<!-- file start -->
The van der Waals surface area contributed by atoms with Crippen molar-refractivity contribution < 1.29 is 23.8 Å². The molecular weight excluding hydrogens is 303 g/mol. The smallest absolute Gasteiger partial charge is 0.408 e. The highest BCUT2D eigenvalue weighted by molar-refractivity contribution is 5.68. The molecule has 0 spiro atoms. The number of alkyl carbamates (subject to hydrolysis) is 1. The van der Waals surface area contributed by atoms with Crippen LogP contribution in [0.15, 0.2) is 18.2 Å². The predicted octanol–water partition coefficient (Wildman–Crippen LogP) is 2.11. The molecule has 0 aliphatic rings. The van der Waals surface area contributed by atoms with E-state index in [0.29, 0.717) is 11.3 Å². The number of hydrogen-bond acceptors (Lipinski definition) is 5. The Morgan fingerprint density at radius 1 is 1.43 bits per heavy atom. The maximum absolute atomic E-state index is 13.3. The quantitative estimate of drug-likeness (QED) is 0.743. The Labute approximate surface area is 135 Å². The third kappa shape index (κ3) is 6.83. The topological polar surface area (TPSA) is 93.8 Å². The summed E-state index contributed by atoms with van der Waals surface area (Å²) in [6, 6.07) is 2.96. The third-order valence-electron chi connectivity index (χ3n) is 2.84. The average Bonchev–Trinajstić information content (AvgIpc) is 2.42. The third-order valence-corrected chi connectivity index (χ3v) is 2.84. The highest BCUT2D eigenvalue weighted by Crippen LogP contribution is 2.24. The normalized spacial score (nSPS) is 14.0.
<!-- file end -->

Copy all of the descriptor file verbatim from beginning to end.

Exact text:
The van der Waals surface area contributed by atoms with Crippen molar-refractivity contribution < 1.29 is 23.8 Å². The molecular weight excluding hydrogens is 303 g/mol. The smallest absolute Gasteiger partial charge is 0.408 e. The highest BCUT2D eigenvalue weighted by molar-refractivity contribution is 5.68. The molecule has 0 spiro atoms. The number of alkyl carbamates (subject to hydrolysis) is 1. The van der Waals surface area contributed by atoms with Crippen LogP contribution in [0.15, 0.2) is 18.2 Å². The predicted octanol–water partition coefficient (Wildman–Crippen LogP) is 2.11. The molecule has 0 aliphatic rings. The van der Waals surface area contributed by atoms with E-state index in [0.29, 0.717) is 11.3 Å². The number of hydrogen-bond acceptors (Lipinski definition) is 5. The Morgan fingerprint density at radius 1 is 1.43 bits per heavy atom. The maximum absolute atomic E-state index is 13.3. The quantitative estimate of drug-likeness (QED) is 0.743. The Labute approximate surface area is 135 Å². The third kappa shape index (κ3) is 6.83. The topological polar surface area (TPSA) is 93.8 Å². The summed E-state index contributed by atoms with van der Waals surface area (Å²) in [6, 6.07) is 2.96. The third-order valence-electron chi connectivity index (χ3n) is 2.84. The average Bonchev–Trinajstić information content (AvgIpc) is 2.42. The third-order valence-corrected chi connectivity index (χ3v) is 2.84. The highest BCUT2D eigenvalue weighted by Crippen LogP contribution is 2.24. The normalized spacial score (nSPS) is 14.0.